Imagine how our public sector recruitment campaigns could be transformed by better reaching those considering a change of career. Or how a business owner could be helped through the entire process of exporting overseas for the first time by a virtual assistant. Or health outcomes transformed by being able to provide a personalised programme of health improvement with messages delivered in a way that is most likely to encourage a change of behaviour for a particular individual.

The change is so fundamental that it can feel fantastical. But the future is not far away, and will be realised in a series of small steps. It is deliverable, in parts, during the lifetime of this strategy and it is happening already. During the Covid-19 pandemic we developed a vaccinations chatbot to provide personalised conversations about the Covid-19 booster, and we developed a WhatsApp tool which used AI-automated responses for inquiries on Covid-19.

Harnessing the potential relies on getting four things right: people, partnerships, policy and practises. We need the skills and capability to leverage data to identify audiences, enhance service, and interpret, analyse and act upon insight. That means people who can find, manage, and convert data into a meaningful strategy. We need partnerships with key platform providers such as Facebook and Google, as well as with key internal partners such as GDS. We need policies that allow us to collect and use data fairly and transparently. And we need practises that ensure that standardised data collection and consistent measurement are incorporated early in campaign planning.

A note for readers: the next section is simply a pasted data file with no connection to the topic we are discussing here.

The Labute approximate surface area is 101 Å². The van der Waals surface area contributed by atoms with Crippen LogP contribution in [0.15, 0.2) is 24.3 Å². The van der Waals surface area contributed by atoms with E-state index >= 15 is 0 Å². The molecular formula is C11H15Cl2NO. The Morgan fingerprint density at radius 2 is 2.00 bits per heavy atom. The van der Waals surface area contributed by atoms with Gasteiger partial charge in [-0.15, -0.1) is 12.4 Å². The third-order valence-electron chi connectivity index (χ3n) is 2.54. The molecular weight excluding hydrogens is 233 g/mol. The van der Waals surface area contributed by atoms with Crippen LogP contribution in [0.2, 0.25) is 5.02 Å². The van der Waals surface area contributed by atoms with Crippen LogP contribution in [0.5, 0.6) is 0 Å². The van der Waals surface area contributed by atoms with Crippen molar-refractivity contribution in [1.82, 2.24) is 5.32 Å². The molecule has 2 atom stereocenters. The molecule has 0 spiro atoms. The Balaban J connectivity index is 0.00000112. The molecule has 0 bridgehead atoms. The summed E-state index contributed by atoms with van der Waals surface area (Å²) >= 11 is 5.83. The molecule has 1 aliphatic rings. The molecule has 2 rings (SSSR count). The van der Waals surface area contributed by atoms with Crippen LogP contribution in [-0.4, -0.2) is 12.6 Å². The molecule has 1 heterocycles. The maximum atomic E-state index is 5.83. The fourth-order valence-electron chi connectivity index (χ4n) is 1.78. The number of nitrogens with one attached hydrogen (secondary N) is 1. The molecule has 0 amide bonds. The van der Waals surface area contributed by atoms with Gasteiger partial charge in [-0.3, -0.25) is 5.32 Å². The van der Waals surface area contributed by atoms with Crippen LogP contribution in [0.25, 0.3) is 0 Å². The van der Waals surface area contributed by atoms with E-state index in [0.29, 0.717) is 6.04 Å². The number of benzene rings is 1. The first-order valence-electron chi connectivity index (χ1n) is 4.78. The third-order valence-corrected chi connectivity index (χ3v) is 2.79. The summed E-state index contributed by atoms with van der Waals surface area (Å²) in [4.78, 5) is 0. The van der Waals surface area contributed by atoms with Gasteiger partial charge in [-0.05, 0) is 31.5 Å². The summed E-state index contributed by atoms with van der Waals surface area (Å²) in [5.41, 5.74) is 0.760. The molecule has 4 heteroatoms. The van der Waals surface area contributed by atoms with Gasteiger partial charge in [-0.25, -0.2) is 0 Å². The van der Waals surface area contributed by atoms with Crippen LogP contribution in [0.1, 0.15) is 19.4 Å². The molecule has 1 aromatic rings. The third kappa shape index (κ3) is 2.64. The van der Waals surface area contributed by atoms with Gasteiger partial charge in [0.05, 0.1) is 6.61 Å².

Collaborating and organising for innovation

We will begin with the assumption that we do not have all the answers, focusing on collaboration across GCS with other functions such as with GDS, and with external partners to test and scale the most promising ideas.

GREAT Campaign phone box in a US city

Smart collaboration with partners will go beyond merely sourcing ideas to explore the most efficient and effective routes to scale and systematise change. We will follow the lead of high-performing innovators, developing and maintaining critical innovation networks.

Innovation involves an investment in the future which can be difficult to achieve given day-to-day demands. The UK Government has built dedicated innovation labs, such as the Policy Lab, to design and scale new tools and techniques. We will establish a virtual ‘GCS Innovation Lab’ to create the capability required to identify, develop, test, execute and scale system changing innovation for Government Communications.